Using time as a training variable

When we pick up a barbell and perform a lift, we normally focus on just two things: the weight and the number of repetitions. These are undoubtedly key variables to use improving performance, but they miss a lot nuance that goes into getting better. A few years ago I was talking with former discus thrower Adam Kuehl about what other variables he feels are overlooked and his answer was quick: time. Read more

Thoughts on progressing the athlete

I’ve been thinking a lot about progressions lately. This month’s site theme is the young athlete, and that goes hand in hand with progressions. I’ll also be moderating a panel discussion on the topic at GAIN in two weeks. As a result I’ve got a bunch of random ideas floating around in my head on the topic. The following is not a set of answers on how to progress the athlete, but rather a compilation of things I am thinking about. Read more

An introduction to using games in training

One big trend in training over the past decade has been the increased use of games. The Teaching Games for Understanding (TGfU) movement in physical education first started a conversation about strategically used games rather than technical drills to teach skills and tactics. Over the last few years, the use of games for athletic development has also get its moment in the spotlight thanks to social media as coaches realize the concept can apply even more so in the realm of physical preparation. Read more

A case study in holistic exercise design with Jean-Pierre Egger

As Chris McCormick wrote about yesterday, strength coaches can contribute significantly to the development of an athlete’s mental skills. But doing so isn’t about making them work until they puke. It’s about preparation with purpose. Read more

How to fall on your ass and get up to win gold

Imagine this: you are an up and coming 24-year-old hammer thrower ranked in the world’s top 10. You arrived at the Olympics in the best shape of your life, having qualified in fourth position and been on the podium in every meet except one that year. As you leave the call room in the depths of the stadium and emerge onto the track you’re greeted by more than 110,000 fans and also by torrential downpour. The throwing rings has quickly turned into a slippery lake. Read more

An athlete’s perspective on mental training with Sergej Litvinov

Throughout the month we are sharing different viewpoints on mental training, but it can often be difficult to see how the theory translates into practice in this area. Last December we brought world class hammer thrower Sergej Litvinov to Zurich for a workshop. I’ve already written about his technical philosophy and how he rethinks drills for the hammer. But he also gave us a look inside his mental preparation and how an elite athlete integrates into physical training. Below are a few lessons he taught us. Read more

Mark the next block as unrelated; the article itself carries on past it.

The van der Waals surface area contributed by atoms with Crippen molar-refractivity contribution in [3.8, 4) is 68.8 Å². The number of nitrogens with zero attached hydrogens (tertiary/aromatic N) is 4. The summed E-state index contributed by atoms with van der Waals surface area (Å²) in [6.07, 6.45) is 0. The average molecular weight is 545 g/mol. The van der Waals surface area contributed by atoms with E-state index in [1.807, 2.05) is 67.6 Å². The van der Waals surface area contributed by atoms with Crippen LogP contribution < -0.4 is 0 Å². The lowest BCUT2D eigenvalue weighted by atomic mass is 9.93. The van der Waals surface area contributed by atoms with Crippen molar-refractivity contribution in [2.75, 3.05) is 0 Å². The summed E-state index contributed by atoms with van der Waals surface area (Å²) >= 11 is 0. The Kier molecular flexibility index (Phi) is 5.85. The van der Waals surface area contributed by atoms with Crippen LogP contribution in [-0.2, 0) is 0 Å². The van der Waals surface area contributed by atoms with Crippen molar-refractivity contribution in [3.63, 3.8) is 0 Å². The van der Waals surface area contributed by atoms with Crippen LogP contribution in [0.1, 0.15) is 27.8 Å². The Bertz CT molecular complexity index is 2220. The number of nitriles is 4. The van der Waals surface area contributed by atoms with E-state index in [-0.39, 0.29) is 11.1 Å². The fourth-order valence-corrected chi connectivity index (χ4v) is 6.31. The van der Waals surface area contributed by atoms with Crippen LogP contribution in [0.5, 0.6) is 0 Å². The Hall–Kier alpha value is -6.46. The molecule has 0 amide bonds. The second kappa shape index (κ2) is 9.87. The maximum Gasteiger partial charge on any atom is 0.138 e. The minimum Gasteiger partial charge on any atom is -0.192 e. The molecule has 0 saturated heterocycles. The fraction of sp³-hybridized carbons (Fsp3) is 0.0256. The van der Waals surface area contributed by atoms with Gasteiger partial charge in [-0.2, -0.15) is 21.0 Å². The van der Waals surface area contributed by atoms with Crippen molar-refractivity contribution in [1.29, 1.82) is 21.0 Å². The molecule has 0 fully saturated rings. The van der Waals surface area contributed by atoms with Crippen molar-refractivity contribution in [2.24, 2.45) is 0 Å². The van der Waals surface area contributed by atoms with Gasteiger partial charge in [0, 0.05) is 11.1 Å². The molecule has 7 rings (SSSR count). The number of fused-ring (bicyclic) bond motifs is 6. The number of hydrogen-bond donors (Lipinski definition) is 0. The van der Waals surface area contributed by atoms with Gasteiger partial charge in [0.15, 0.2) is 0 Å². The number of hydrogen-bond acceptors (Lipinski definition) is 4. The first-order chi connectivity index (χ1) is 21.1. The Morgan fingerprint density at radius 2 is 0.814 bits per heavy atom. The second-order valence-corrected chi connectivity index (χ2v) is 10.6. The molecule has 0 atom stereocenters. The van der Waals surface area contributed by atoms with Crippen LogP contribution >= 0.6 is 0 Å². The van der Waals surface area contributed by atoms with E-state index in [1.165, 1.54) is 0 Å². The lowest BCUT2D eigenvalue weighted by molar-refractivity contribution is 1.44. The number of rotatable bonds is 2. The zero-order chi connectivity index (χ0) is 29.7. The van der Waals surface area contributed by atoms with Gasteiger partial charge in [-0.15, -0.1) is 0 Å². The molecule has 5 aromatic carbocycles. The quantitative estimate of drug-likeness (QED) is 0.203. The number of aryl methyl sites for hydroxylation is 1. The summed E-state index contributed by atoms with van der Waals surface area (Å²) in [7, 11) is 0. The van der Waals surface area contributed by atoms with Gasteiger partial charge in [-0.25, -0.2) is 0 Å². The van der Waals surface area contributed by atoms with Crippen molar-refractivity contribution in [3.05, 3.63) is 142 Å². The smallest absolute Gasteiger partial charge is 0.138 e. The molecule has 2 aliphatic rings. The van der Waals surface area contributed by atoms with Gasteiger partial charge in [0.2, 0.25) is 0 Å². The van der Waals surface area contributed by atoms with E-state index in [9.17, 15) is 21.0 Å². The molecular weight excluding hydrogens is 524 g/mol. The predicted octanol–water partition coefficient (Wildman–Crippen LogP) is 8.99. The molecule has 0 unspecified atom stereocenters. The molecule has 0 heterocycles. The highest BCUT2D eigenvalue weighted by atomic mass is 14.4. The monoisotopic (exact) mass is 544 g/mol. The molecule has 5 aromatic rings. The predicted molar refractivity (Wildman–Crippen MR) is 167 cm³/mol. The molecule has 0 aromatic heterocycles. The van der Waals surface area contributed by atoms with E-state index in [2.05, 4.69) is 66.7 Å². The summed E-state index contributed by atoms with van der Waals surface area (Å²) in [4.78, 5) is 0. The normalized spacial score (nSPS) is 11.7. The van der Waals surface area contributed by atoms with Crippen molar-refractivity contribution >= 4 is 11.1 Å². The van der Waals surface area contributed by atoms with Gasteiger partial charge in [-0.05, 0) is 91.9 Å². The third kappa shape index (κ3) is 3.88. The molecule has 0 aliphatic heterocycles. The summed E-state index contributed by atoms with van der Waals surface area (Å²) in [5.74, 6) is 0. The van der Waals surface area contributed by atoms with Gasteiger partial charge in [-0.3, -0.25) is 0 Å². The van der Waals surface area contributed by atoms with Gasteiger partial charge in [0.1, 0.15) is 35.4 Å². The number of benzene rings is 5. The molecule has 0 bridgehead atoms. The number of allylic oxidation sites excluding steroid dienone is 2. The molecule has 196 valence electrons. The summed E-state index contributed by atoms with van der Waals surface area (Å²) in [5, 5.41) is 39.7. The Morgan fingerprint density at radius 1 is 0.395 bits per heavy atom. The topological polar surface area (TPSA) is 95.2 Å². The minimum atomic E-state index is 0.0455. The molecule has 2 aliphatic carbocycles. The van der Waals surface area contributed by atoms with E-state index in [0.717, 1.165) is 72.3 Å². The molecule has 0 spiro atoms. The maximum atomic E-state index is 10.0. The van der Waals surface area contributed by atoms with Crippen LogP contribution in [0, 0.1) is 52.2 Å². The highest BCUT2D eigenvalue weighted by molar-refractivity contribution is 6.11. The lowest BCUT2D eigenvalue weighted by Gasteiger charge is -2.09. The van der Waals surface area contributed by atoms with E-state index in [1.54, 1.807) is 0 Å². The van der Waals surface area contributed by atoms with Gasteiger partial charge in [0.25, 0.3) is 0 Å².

Living beyond fear: lessons from Free Solo

In case you missed it, a sports movie won this year’s Oscar for best documentary. The film Free Solo explores Alex Honnold attempt to climb a 3,000 foot of rock face in Yosemite without the assistance of any ropes. Just the thought of that makes my heart start beating a little faster. I’m not scared of heights, but you can’t help but watch the film and think about what would happen if he made just one tiny mistake. Read more

You haven’t taught until they’ve learned

In my post yesterday about Jean-Pierre Egger I wrote about the importance of having a technical philosophy and how that can look in practice. As important as that is, having a philosophy isn’t much use unless the athlete understands it. Teaching isn’t necessarily about what you say, it’s about what is heard. Or, as John Wooden used to put it, you haven’t taught until they’ve learned. Read more

Why a technical philosophy is more important than a technical model

Earlier this week Nick Garcia wrote about how we think too much about good technique rather than what style will fit an individual athlete. Looking at the final technique is trying to reverse engineer the problem. What we should be looking at is the philosophy that it all started with. One thing that top coaches have in common is that they understand the throw and have an idea of what forces they want to create. How that looks and what the athlete needs to do to achieve it might result in different technique, but the core idea is front and center. Read more

Moving beyond dynamic correspondence

Start talking about special strength or specific strength and one of the first things that often comes up is Yuri Verkhoshansky and the principle of dynamic correspondence. In our latest video lesson, I sat down with German national discus coach René Sack to discuss his framework for specific strength and how he applies it to discus throwers. What stood out to me the most is how big of a gap there is between the theory of special strength and how it is put into practice by top coaches. Dynamic correspondence might look good on paper, but top coaches like René are finding different ways to make specific strength effective in training. Read more